NA: I’m impressed you’ve been following me so closely. This summer was crazy. I tried to get to the top 30 art schools around the country (Glasgow was one of them). I managed 25, VERY intense! Some days I was in three cities, it was intense but very exciting. I try to attend as many events on the ‘Art Calendar’ that I’m invited to as possible. One highlight this year was being invited to the first ever Anselm Kiefer Russian Solo Show at the Hermitage, St Petersburg, which was brought together by Svetlana Marich and Thaddaeus Ropac. We are honoured to have Svetlana on our advisory board. You may be correct re. the aim - I have decided to start small and precise. 

 

B: AucArt. After launching on December 1st, Graduate art is finally available outside of degree shows. Natasha, you are at the centre of this exciting venture, what can guarantee AucArt’s success?

 

NA: I believe in the artists I consign, I am very passionate about keeping as many great artists afloat as possible within this very difficult (economically) period. Nothing is ever guaranteed in life. With everything happening at the moment, politics and tech etc, collecting art and nurturing people’s interest in art is more important than ever. 

Zoe Hoare, City & Guilds of London Art School Graduate

Light Bridge, 2016

Sculptural Relief with Perspex

190 x 141 cm

Courtesy: AucArt

"art schools should provide a focused space that allows artists to explore and grow..."

B: Have you received any support while setting up AucArt?

 

NA: We are still at the beginning; I am overwhelmed by how supportive my friends and extended network have been. Once I had researched the concept thoroughly, I workshopped the concept with a selected group of friends based in New York, who have been designing/building tech experiences for 25 years, they jumped on board and we haven’t looked back. 

 

B: You hosted a panel exploring the relationship between art education and the marketplace. What were the main points discussed?

 

NA: AucArt has a partnership with Soho House this year, and we identified that some art responsibilities are changing. Artists should be as proactive as possible, taking on additional roles, though remaining an artist. We had a member of the Arts Council on board who discussed the issue with government grants being retracted and having to think of more creative ways of funding artists.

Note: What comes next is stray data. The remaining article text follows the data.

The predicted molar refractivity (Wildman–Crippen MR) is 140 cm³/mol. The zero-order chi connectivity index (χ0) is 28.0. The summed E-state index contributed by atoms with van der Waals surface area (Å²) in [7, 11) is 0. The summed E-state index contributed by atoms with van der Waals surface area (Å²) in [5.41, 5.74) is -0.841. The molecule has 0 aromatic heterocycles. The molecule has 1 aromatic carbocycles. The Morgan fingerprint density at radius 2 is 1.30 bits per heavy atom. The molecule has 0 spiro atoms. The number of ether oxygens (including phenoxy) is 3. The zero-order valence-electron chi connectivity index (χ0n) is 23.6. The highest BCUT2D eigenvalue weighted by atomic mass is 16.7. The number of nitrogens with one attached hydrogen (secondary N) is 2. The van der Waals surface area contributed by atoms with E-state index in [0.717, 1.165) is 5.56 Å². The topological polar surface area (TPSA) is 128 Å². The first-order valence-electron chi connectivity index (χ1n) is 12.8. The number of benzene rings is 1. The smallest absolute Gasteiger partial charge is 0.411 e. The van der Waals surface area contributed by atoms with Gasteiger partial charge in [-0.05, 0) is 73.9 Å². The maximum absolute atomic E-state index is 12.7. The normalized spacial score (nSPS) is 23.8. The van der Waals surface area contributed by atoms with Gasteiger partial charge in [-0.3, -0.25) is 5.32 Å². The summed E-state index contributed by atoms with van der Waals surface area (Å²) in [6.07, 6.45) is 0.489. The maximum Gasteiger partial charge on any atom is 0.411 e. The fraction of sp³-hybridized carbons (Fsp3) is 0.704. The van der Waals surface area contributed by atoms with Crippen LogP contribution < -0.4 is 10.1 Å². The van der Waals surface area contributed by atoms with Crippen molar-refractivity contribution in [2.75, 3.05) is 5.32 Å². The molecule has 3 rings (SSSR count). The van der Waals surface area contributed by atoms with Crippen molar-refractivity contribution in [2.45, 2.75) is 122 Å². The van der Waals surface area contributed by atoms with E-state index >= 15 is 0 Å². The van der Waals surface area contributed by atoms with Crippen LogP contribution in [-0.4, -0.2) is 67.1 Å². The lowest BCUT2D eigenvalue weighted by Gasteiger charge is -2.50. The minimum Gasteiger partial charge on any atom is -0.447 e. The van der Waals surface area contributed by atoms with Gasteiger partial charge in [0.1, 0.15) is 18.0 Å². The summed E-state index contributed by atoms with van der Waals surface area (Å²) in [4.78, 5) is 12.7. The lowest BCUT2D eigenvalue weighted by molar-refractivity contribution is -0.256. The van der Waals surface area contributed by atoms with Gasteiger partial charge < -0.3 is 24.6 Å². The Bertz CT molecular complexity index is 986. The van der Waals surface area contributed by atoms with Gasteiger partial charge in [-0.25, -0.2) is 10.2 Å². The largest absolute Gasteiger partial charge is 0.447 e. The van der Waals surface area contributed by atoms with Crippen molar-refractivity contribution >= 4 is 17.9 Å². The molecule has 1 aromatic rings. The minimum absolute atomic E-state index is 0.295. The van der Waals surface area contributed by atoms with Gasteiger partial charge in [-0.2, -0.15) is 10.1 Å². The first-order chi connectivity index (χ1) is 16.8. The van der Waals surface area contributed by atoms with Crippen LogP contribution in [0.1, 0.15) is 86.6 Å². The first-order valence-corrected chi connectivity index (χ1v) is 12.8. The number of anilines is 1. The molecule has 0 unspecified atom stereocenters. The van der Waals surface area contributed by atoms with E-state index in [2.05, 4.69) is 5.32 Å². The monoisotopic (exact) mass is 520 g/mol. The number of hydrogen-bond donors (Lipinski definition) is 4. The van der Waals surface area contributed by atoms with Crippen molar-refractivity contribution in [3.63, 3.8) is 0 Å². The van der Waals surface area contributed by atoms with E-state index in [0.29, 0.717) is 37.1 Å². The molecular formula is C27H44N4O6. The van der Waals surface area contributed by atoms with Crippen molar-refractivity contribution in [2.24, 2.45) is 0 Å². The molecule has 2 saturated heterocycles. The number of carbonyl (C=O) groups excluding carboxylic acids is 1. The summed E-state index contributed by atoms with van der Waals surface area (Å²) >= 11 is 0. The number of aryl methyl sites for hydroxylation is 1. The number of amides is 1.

B: What do you think the real role of art schools are, or should be, today? 

 

NA: Are you insinuating that some art schools are beating around the bush too much? I think art schools should provide a focused space that allows artists to explore and grow, to metaphysically ask artists to ask more from themselves, to offer constructive critique, to inspire via tutors who are still actively working on their own practice. I do think an artist should receive very basic knowledge on artist management, that is something I’m trying to push for in the new year.

B: You’ve lived in London, as well as many other cities around the world. What makes London a good place to live for young artists? 

 

NA: The seriousness, professionalism and fast pace of this place. Everyone here vibes hard! So many talented creatives move to London to build a network, you meet people from all over. It’s still the art capital of the world. 

 

B: How do you see AucArt assisting young artists’ careers? 

 

NA: By giving artists a professional and well connected platform, through which they can sell their artwork and support themselves and their practice (at their own pace).

 

B: You went looking for graduates in Glasgow, Brussels, St Petersburg, Rome, Istanbul. And further afield: New York, Miami, Tel Aviv. Why? Is the aim to expand AucArt all over the world? 

© 2019 by Assemblage Magazine.